Record Store Geek

Arena Rock's 10 Greatest Bands

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As I got older, I found myself drawn to upbeat music, to rock and roll. So my friends and I jammed it. We partied to it. We had a hell of a time, all the way through high school and college, with a soundtrack of that fine rock and roll.

Then I got to Phoenix in 1987, began working in the music industry, and I discovered that most of the stuff I just thought was rock and roll was not, er, well accepted by critics, or my new work peers. They called it "arena rock." They did not use those words positively.

And so began my defense of my beloved arena rockers, and it continues to this day -- in this blog.

What Do You Mean You Don't Like Boston?

What can I tell you? Back in my neck of the woods (Minot, North Dakota, in case you've never, gasp, read my ramblings before) we just weren't that tough on music. Rock music, at least.

If it sounded good and kept the keg party moving, it was good by us. We didn't read books about it, we just put it on and let it help rock us through our weekends of teenage debauchery.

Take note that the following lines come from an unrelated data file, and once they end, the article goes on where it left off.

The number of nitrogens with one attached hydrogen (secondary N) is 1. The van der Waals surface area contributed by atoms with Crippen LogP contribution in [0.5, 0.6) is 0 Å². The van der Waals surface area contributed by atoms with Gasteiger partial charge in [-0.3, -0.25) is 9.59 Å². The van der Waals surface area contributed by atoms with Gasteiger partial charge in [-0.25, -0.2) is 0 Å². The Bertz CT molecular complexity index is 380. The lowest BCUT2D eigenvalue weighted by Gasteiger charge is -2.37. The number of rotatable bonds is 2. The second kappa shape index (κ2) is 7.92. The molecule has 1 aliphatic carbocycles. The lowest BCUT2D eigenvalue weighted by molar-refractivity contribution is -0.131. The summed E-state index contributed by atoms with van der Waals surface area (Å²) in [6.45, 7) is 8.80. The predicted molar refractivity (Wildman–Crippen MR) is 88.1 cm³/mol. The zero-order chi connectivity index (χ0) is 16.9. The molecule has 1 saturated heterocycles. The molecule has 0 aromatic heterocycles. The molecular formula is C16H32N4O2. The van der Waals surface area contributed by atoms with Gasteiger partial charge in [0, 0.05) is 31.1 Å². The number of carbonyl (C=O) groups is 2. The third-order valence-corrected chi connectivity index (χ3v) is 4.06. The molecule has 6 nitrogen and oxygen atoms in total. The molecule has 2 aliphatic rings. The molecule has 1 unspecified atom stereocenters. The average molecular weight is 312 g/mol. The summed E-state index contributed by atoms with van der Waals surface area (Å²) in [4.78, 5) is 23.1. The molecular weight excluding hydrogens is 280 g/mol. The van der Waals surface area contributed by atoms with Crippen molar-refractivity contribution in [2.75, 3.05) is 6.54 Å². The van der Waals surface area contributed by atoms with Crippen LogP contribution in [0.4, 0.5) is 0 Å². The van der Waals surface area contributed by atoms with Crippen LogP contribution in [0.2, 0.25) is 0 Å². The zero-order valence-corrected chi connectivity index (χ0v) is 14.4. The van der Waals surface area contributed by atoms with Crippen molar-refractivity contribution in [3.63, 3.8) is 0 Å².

So when I first started working in a record store, and my fellow assistant manager laid into Boston, and then tried to make me listen to Violent Femmes' "Blister in the Sun" every night during the closing duties, I was shocked (although I've grown to love that song over the years) and more than a little defensive.

Are you fucking kidding me? Who doesn't like Boston?

I could understand if they didn't like Motley Crue, or Poison, or Bon Jovi, or any number of the fine-dressing boys on the burgeoning hair band scene. But how could they bust up on a complex, unique, hard-rockin' band like Boston?

My first album (Don't Look Back). My first concert (Bismarck, eigth grade, 1978). Sonic, driving, great vocals, double guitar attack -- what's not to love?

In record store land, a lot, apparently.

It wasn't just Boston. They hated 'em all. Shit, in those days, with alternative music totally finding its place and record store geeks flocking to it, I could barely find people to give it up for Led Zeppelin and The Stones, let alone Foreigner or Styx.

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Steve Wiley
Contact: Steve Wiley